Van Schalkwyk introduces new Bill to preserve SA's coastline - 8 May 2008
Environmental Affairs and Tourism Minister Marthinus van Schalkwyk on Thursday introduced the Integrated Coastal Management (ICM) Bill in the National Assembly.
The ICM Bill will establish a coastal protection zone inland of the high-water mark within which certain activities will be prohibited, and additional development controls will be applied - such as stricter environmental-impact assessments.
This would give government the power to prevent development too close to the sea by establishing ‘set-back lines'. These measures were important not only to preserve the beauty of coastal landscapes, but also to respond to threats posed by, for example, rising sea-levels associated with climate change or dynamic coastal processes.
The new Bill would replace the existing 1935 Seashore Act, as well as the 1980 Control of Dumping at Sea Act and introduced, for the first time, a comprehensive national system for planning and managing South Africa's unique coastal areas.
"This Bill declares the seashore, coastal waters (including estuaries) and South Africa's territorial seas, to be coastal public property. The State therefore acts as the trustee of coastal public property," Van Schalkwyk said.
The purpose of the Bill was to provide a legal and administrative framework that will promote cooperative, coordinated and integrated coastal development; preserve, protect and enhance the status of the coastal environment as a heritage that belongs to all; ensure coastal resources are managed in the interest of the whole community; ensure there is equitable access to the opportunities and benefits derived from the coast; and to give effect to certain of South Africa‘s international legal obligations.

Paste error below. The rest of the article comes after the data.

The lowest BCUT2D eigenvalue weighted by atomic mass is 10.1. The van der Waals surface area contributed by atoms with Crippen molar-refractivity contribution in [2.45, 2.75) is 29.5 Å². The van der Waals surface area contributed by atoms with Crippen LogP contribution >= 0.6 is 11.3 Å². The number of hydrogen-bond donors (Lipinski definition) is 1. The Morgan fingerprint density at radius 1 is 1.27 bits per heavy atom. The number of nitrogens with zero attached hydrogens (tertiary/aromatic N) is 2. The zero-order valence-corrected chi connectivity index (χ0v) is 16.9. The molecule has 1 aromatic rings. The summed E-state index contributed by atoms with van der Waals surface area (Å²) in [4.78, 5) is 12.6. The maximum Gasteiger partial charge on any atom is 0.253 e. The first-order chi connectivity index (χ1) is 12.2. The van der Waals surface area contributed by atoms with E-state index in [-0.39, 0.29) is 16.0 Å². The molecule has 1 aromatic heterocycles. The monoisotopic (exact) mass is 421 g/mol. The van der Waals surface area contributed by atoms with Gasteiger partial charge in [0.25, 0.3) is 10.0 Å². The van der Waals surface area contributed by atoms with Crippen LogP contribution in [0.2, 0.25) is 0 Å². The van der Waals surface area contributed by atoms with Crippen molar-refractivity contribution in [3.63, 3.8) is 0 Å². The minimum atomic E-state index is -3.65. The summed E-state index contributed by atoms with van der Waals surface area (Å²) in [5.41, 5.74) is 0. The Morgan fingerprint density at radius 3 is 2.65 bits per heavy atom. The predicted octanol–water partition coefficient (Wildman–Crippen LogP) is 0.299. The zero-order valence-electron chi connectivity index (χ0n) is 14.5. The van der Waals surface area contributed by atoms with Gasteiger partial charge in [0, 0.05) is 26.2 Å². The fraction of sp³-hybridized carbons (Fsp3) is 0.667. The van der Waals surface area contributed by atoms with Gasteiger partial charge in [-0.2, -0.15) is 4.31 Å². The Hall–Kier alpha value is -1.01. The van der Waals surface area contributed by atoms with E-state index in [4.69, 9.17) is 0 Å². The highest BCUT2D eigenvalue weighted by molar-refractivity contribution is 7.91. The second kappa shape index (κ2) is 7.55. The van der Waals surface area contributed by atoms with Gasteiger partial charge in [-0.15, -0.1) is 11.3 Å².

The ICM Bill also makes provision for coastal waters discharge permits and dumping permits and stipulates that all existing effluent discharges into the sea and estuaries should be critically reviewed.
"There have been a number of reports in the media about sewage spills and sub-standard effluent from fish factories being discharged into harbours and the coastal zone - with devastating effects. Excellent coastal water quality is not only essential to our burgeoning tourism sector but also to ensure the maintenance and expansion of the aquaculture industry," Van Schalkwyk added.. . . click here to continue reading this article on Engineering News . . .